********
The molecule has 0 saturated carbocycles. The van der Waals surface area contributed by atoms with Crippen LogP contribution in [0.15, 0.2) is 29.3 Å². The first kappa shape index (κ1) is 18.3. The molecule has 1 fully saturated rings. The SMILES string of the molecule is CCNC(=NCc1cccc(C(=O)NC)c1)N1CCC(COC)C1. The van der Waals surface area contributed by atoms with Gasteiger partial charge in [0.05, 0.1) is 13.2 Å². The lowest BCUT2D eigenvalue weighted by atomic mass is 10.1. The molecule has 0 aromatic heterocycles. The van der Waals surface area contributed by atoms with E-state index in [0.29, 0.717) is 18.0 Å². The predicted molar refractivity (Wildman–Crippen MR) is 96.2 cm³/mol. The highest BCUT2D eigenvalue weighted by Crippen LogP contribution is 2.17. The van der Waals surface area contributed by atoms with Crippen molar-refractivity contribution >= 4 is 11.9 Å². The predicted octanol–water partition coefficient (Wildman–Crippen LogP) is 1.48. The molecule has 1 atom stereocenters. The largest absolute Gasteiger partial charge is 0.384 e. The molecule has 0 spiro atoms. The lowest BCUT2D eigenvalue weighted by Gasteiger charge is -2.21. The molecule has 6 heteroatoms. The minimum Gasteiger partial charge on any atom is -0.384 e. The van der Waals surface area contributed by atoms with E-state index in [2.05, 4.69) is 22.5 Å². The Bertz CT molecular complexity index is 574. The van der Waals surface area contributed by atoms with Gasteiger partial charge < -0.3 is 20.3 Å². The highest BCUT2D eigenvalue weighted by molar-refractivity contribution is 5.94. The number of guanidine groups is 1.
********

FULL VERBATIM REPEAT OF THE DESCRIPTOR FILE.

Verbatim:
The molecule has 0 saturated carbocycles. The van der Waals surface area contributed by atoms with Crippen LogP contribution in [0.15, 0.2) is 29.3 Å². The first kappa shape index (κ1) is 18.3. The molecule has 1 fully saturated rings. The SMILES string of the molecule is CCNC(=NCc1cccc(C(=O)NC)c1)N1CCC(COC)C1. The van der Waals surface area contributed by atoms with Gasteiger partial charge in [0.05, 0.1) is 13.2 Å². The lowest BCUT2D eigenvalue weighted by atomic mass is 10.1. The molecule has 0 aromatic heterocycles. The van der Waals surface area contributed by atoms with E-state index in [0.29, 0.717) is 18.0 Å². The predicted molar refractivity (Wildman–Crippen MR) is 96.2 cm³/mol. The highest BCUT2D eigenvalue weighted by Crippen LogP contribution is 2.17. The van der Waals surface area contributed by atoms with Crippen molar-refractivity contribution >= 4 is 11.9 Å². The predicted octanol–water partition coefficient (Wildman–Crippen LogP) is 1.48. The molecule has 1 atom stereocenters. The largest absolute Gasteiger partial charge is 0.384 e. The molecule has 0 spiro atoms. The lowest BCUT2D eigenvalue weighted by Gasteiger charge is -2.21. The molecule has 6 heteroatoms. The minimum Gasteiger partial charge on any atom is -0.384 e. The van der Waals surface area contributed by atoms with E-state index in [2.05, 4.69) is 22.5 Å². The Bertz CT molecular complexity index is 574. The van der Waals surface area contributed by atoms with Gasteiger partial charge < -0.3 is 20.3 Å². The highest BCUT2D eigenvalue weighted by molar-refractivity contribution is 5.94. The number of guanidine groups is 1.